Descendents of the people who lived in the Reedbeds areas, remember fondly some of the other activities carried out by local horse and riders. The Torrens River and surrounding areas were popular for children to play in and a common sight was of young boys playing hide and seek on horseback among the reeds (Casson, M. (1958) in The Chronicle, cited in the Henley and Grange Historical Society Journal (HGSJ,) 1980).

 

An excerpt from the Henley and Grange Historical Society Journal (1991) gives details of a steeplechase that was held in the West Beach area, promoted by the Adelaide Hunt Club in August 1898. Hundreds of vehicles lined the route that stretched from Glenelg to Fulham, and followed the area that would now approximate Tapleys Hill Road. There were considerable celebrations held after and the article gives insight into the social and sporting activities associated with horses at that time.

Furthermore, horses played a vital role in providing transport for people living in outer regions of Adelaide, and Lancelot Hurcombe (1982) writes of the Reedbeds and of his father’s role in running a horse tram service. His father had the contract for delivering mail, and Lancelot wrote of his memories of being on the front seat of the tram and seeing his father throw the mail onto the loading platform of the GPO. This was in the early 1900’s. Eventually the family ran two horse trams, and when the electric tram was introduced, the need for this service declined.

Hurcombe writes with pride of his mother’s sidesaddle riding ability. He tells of his father’s role as a marker at a Rifle Range, which he describes as being situated in the sand hills near Military Road. In discussing the development of roads throughout the area, Hurcombe describes that the bend in Henley Beach Road at Lockleys came about due to the carts and drays taking the easiest routes through the sand hills. He also writes that flooding was a constant problem, interfering with farming of crops, and damaging houses.

The Role of the Heavy Horse in the development of the Torrens Outlet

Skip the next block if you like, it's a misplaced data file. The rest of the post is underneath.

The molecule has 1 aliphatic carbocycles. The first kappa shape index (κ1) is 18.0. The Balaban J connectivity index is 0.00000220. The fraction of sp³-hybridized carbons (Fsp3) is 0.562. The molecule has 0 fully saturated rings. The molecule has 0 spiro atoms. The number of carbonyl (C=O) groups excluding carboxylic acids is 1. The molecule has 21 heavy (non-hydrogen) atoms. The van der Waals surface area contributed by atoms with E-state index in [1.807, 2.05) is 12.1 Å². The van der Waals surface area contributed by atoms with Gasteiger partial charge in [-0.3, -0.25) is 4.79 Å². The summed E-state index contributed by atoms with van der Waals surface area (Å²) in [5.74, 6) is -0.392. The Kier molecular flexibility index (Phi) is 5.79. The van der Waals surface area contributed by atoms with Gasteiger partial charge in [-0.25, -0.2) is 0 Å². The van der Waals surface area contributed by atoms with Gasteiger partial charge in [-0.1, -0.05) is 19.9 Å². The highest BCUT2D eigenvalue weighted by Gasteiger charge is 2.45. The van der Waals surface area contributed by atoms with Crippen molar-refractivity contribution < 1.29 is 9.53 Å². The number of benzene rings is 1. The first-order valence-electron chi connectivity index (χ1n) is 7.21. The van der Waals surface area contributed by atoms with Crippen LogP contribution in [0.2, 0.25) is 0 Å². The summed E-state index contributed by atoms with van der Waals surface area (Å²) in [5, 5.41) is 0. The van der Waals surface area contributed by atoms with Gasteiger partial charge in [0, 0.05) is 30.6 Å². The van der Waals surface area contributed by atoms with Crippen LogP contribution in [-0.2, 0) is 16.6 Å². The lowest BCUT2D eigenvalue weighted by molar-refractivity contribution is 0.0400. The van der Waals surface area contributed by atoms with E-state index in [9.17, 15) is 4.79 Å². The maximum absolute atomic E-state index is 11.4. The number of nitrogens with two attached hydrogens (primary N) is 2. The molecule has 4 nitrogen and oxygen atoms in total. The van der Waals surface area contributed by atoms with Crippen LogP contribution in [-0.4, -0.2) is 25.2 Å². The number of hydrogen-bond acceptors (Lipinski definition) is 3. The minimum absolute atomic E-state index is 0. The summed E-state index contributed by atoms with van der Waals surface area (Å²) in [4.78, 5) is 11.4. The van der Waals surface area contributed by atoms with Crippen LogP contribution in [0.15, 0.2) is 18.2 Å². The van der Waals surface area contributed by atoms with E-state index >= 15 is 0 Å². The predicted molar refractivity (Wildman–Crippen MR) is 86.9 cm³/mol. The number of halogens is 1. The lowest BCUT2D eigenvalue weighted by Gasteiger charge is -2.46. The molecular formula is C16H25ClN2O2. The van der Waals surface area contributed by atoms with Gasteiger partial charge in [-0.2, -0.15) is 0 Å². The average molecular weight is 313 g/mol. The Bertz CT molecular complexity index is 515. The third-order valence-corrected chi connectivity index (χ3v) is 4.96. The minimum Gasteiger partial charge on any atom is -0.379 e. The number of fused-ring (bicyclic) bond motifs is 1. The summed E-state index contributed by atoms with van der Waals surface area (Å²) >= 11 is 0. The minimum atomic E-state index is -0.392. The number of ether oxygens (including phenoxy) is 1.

Work finally commenced on developing a new channel that would divert Adelaide’s floodwater out to sea. In 1935, following consultation with Engineering and Water Supply officers based at the University of Adelaide, construction started. Photographs taken at the time of this work demonstrate that this was a massive undertaking.

A concrete weir, reinforced to withstand the volumes of water produced during sudden floods enabled storm water to be diverted to an outlet that discharged the water out to sea, while also preventing seawater from entering the channel. Sand hills that were 30 to 40 feet high had to be cut through in order to create this outlet. 104,000 cubic yards of sand, 200 tons of steel piling and 878 timber piles were used to construct the foundations. 13,200 tons of concrete and 43,500 tons of cement were used (Advertiser, Dec 9th, 1937).

Photographs taken at this time indicate the significant roles of large Draught horses. They can be seen working in difficult situations, dragging heavy equipment for the construction of the outlet and weir. Mr J Fuller of Henley South remembers his father Maxwell Fuller discussing the horses at work, as he was employed on the building project along with many residents of the area as the construction provided employment during a period of economic depression.

 Once the Torrens River/Breakout Creek Channel became an efficient channel of water out to sea, the area, rich in alluvial soil rapidly became overgrown and a haven for vermin. Mr H Doyle who was a lessee of the area from a period in the 1960’s to 1983 remembers that horses were used to graze the area to keep the overgrowth of grass down and to prevent vermin from breeding. He remembers that he took over the lease after several other lessees, and our research has found that horses were grazed on Breakout Creek from soon after the channel was completed. This was because there was a tradition of keeping horses in the area, and land was becoming built on, decreasing the available land for horse agistment.

Mrs Betty Eastgate remembered that the racehorses of Sir Sidney Kidman trained along the banks of the river. Mrs Eastgate kept a pony for her daughter on the area from the 1950’s. It seems that because it was accepted for horse agistment to occur, little official documentation was kept.